It is clear that the politics of Good Feeling has a lot to say about the Olympics. Indeed, you can hardly conceive of an event which better characterises a “shared orientation towards some things as being good”. This perception is so strong that the attacks on those who dissent as bringers of Bad Feeling are constant and frequently aggressive. Olympic critics are attached as ‘pathetic’, ‘Scrooges’, ‘whingers’, ‘cynics’ and so on. There is no willingness to engage with any issues raised – after all, why risk contaminating your Good Feeling?
Of course, it’s important to acknowledge that it’s not always or merely a case of critics speaking truths and being ignored. During the Olympic Ceremony a combination of copious amounts of alcohol, unease at the bizarrely oppressive atmosphere in London and dismay at the shrieking jingoism on display led me to fill my Facebook with anti-Olympic rants. The next day I was embarrassed. This would, of course, engage with absolutely no-one and, if expecting others to recognise the problematic politics of the Olympics it’s only fair that I am able to recognise the positives. Nonetheless, the politics of Good Feeling vs Bad Feeling has something to say even about my drunken rant. Clearly there were a lot of political strands in and around the Ceremony, both explicit and implicit. Yet despite being deeply ideological statements, anyone telling people to ‘get behind’ the Olympics, to celebrate the monarchy, to be proud of modern Britain, would experience no interrogation of their words. They do not interrupt the Good Feeling. Conversely, pointing out the contradictions in, to use the example above, the celebration of the suffragettes against the treatment of protest in modern Britain, is seen as bringing Bad Feeling and unwelcome.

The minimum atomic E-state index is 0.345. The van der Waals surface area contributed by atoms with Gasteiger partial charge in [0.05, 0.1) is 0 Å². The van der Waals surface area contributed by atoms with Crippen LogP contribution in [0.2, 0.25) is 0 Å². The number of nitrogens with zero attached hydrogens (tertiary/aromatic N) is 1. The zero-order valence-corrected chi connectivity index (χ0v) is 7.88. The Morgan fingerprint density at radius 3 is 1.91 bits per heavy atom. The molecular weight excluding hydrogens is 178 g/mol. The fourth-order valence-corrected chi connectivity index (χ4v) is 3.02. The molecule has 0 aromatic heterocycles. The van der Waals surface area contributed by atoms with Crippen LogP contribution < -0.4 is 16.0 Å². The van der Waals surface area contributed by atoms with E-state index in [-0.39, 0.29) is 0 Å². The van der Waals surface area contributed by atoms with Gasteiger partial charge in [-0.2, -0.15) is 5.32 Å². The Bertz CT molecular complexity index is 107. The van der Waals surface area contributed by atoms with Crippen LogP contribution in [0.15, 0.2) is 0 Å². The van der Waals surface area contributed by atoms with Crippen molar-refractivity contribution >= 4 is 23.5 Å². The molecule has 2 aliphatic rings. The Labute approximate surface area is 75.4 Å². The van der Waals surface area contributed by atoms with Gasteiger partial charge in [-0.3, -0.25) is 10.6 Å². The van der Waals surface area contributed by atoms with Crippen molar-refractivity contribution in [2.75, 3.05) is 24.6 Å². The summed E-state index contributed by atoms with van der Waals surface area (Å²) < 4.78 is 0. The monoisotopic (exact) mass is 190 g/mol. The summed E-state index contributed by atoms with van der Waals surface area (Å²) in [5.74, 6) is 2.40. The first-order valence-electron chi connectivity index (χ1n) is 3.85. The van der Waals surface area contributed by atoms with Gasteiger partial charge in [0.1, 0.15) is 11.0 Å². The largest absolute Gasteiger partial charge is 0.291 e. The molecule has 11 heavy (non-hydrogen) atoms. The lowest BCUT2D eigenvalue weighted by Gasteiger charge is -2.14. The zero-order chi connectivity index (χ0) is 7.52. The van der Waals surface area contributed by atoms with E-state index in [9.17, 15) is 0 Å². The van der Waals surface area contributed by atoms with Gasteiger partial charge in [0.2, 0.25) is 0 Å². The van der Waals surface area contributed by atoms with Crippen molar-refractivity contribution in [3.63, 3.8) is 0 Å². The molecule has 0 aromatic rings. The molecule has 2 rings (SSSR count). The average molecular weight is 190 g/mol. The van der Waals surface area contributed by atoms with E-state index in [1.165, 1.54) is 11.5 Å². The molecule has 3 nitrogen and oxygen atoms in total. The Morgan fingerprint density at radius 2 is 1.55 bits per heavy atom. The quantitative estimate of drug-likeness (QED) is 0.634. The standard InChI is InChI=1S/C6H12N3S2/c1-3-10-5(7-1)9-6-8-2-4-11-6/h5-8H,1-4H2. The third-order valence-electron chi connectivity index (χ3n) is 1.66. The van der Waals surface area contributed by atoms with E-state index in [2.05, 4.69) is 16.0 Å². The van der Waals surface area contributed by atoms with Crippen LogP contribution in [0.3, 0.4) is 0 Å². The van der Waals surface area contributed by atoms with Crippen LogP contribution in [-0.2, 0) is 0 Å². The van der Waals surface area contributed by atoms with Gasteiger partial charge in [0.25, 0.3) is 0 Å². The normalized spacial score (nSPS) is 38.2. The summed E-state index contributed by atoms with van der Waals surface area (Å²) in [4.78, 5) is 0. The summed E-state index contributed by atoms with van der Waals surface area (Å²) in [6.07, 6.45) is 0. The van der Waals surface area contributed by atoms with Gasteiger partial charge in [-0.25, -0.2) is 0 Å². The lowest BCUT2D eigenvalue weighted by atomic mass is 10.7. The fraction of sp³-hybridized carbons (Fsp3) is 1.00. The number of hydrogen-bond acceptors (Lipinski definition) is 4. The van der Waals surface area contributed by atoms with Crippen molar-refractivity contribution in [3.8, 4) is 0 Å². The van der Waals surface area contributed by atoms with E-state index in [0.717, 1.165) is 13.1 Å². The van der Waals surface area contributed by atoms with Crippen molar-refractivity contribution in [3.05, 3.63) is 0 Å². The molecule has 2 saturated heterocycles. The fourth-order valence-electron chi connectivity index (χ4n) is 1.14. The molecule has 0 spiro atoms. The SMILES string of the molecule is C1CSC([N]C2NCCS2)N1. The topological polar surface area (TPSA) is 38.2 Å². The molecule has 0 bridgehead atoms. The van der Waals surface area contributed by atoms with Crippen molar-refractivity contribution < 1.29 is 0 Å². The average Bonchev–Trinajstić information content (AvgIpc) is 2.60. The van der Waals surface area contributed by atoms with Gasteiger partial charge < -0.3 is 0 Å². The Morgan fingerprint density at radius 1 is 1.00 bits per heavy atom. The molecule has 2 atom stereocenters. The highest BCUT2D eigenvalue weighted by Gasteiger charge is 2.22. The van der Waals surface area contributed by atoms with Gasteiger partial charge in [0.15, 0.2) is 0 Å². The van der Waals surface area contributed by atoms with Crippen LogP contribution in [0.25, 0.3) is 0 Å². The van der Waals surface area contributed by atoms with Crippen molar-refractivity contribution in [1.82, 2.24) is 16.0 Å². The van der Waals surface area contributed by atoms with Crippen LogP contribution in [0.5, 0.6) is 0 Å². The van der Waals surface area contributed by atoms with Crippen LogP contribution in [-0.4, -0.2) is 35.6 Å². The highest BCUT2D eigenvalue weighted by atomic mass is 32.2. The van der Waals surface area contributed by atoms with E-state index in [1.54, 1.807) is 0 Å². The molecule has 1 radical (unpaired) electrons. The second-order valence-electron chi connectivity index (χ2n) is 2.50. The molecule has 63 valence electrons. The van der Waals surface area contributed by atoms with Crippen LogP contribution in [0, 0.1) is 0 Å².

We can see an example of how insidious this narrative becomes in the recent Cosmo piece of ‘Things You Shouldn’t Do On Twitter’. One of them is Anything Political, justified on the basis that people have differing opinions and it’s easier to ‘not go there’. Don’t be the person who brings Bad Feeling, better to keep quiet. We can see this spread throughout our society, not least in the ironic detachment which increasingly becomes the standard mode of interaction. Since the great man passed away yesterday, I’ll refer to one of Gore Vidal’s quotes about Americans:
We’re the most captive nation of slaves that ever came along. The moral timidity of the average American is quite noticeable. Everybody’s afraid to be thought in any way different from everyone else.
That last sentence sums up the politics of Good Feeling very well. The urge to belong, to be liked, is enormous and increasingly the easiest way to do this is to avoid at all costs disrupting dominant ideas of that “shared orientation towards some things as being good”. Certainly we may have faux-disagreements over whether we think a current pop song is any good but when it comes to the big things, things like politics – avoid.
We can see the power of this when combined with something like the Overton Window. Disagreements within this narrow spectrum of ideas are seen as acceptable, as civilised discourse. Anyone outwith this spectrum is seen as radical and, inevitably, as a holder of Bad Feeling. We can see a glaring example of this in the issue of tuition fees. Introduced only 14 years ago, those who oppose them entirely and support free Higher Education are seen as, at best, hopelessly naive and, at worse, ‘Trots’. The window has moved and the ‘acceptable’ debate is now between fees and a Graduate Tax.
We are psychologically attracted to people similar to us – it’s in our nature. Yet this pathologising of Bad Feeling means we are increasingly terrified of not being similar, leading to our communication becoming increasingly superficial and disengaged. This fear of difference, this portrayal of ‘radical’ views as character flaws, means we are cut off from opportunities to learn, to grow. It has never been easy for us to control how we are perceived, given the increased use of text and image-based communication, and how we most want to be perceived is as part of the Good Feeling. So-called ‘positive’ statements which do not conceive of a world beyond the surface of things have implications – they have power. We would all, myself included, be better if we actively and sincerely engaged with views which interfered with our Good Feeling rather than closing ranks, hectoring, ranting and dismissing them as bringing Bad Feeling.